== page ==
He was a nephew of the Propagandist, Marcelo H. del Pilar.
About the diary: The entries come from An Acceptable Holocaust: Life and Death of a Boy-General by Teodoro M. Kalaw (National Historical Institute, Manila, 1974: English translation by “MAF”).
The entries appeared in two forms in that book: outright quotations, and paraphrased digests. According to Kalaw, they were sourced from Buhay na pinagdaanan namin sa ikalawang paglakad, buhat ñg 24 ñg buang Diciembre ñg taoing 1896. –Sa pinakamamahal na Katipunan. –LIWANAG. Palma says this diary began on December 24, 1896, in Kakaron de Sili. The only extant source for this document seems to be this biography, although the volume was listed in the catalog of the library of Kalaw prepared by E. Arsenio Manuel: see Teodoro M. Kalaw’s collection of revolutionary notes.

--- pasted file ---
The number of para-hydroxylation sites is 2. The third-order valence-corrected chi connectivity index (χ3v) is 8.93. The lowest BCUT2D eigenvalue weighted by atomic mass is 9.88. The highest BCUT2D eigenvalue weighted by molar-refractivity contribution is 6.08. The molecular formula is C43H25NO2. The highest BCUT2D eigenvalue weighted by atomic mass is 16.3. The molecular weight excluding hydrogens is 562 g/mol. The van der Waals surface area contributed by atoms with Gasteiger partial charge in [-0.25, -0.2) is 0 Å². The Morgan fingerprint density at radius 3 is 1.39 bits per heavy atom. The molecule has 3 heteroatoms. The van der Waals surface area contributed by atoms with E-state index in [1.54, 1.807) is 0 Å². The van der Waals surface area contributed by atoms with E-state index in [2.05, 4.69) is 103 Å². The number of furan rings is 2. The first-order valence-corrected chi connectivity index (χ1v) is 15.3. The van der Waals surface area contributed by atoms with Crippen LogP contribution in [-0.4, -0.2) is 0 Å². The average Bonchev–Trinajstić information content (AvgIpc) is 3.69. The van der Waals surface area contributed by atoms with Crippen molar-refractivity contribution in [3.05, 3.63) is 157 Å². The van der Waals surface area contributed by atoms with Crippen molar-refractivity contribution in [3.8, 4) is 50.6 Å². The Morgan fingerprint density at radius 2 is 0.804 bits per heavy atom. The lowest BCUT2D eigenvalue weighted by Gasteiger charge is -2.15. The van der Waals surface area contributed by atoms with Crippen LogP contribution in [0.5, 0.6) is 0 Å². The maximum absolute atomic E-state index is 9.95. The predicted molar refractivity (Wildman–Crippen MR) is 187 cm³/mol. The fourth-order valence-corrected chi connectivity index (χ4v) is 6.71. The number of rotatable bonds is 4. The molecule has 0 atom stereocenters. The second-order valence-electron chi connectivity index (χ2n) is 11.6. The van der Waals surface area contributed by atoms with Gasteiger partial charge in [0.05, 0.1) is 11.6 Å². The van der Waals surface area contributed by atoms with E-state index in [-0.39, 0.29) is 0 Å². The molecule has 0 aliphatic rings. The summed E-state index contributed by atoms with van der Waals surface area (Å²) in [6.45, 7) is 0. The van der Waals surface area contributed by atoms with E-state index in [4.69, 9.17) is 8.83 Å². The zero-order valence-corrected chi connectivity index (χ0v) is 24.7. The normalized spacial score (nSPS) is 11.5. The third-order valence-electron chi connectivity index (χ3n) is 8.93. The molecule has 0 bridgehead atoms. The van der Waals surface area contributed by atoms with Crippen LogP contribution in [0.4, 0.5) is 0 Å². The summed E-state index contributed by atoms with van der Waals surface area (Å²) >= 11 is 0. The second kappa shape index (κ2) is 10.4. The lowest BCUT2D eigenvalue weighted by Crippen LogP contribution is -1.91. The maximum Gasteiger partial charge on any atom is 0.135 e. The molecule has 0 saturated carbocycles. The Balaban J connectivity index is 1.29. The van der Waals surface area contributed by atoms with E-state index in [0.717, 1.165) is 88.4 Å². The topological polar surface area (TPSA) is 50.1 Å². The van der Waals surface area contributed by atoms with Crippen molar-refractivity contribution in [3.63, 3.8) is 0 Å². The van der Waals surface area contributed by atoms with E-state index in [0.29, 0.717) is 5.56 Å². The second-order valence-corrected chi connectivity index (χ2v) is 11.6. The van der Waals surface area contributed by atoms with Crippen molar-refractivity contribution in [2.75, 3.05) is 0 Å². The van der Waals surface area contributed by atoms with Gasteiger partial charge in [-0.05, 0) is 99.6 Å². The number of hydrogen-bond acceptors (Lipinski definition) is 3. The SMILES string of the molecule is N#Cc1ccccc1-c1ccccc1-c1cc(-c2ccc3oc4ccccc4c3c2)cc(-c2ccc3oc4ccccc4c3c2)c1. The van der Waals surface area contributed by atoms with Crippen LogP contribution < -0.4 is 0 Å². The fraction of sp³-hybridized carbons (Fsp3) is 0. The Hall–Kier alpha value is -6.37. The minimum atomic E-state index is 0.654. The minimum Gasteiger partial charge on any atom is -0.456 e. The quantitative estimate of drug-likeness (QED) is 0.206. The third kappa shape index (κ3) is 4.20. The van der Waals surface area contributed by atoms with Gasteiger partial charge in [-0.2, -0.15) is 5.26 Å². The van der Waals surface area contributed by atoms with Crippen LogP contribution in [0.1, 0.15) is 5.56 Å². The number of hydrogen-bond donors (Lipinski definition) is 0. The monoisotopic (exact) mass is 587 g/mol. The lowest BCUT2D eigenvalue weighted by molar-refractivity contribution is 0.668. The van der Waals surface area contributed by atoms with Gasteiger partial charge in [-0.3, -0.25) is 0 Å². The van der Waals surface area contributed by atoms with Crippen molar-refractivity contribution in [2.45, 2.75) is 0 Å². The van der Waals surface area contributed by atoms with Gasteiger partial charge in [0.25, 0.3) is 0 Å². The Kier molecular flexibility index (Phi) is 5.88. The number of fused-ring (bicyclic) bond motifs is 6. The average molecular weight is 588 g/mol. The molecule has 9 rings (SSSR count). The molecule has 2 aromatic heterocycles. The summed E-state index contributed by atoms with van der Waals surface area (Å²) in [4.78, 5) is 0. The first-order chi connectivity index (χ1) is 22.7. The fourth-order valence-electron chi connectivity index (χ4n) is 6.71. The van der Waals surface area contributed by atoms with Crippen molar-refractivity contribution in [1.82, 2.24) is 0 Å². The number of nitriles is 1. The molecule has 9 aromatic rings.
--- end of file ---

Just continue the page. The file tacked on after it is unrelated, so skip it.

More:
There are also some entries quoted by Nick Joaquin in his essay, “Was the hero of Tirad Pass a hatchetman?” originally published in The Philippines Free Press and then in the anthology, A Question of Heroes (Filipinas Foundation, Makati, Rizal, 1977): December 25, 1896; January 1, 1897; and February 16, 1897. Joaquin did not cite where he got the quotations from.
Kalaw also quotes an account by an American war correspondent, Richard Henry Little, who stated that American officers and men took General del Pilar’s papers and other personal effects after he was killed: in particular, Major Peyton C. March, who had commanded a squadron of the 33rd Infantry, U.S. Army, in pursuing General del Pilar, took the General’s Memoirs, or diary. The last quoted entry, December 2, comes from the article by Little.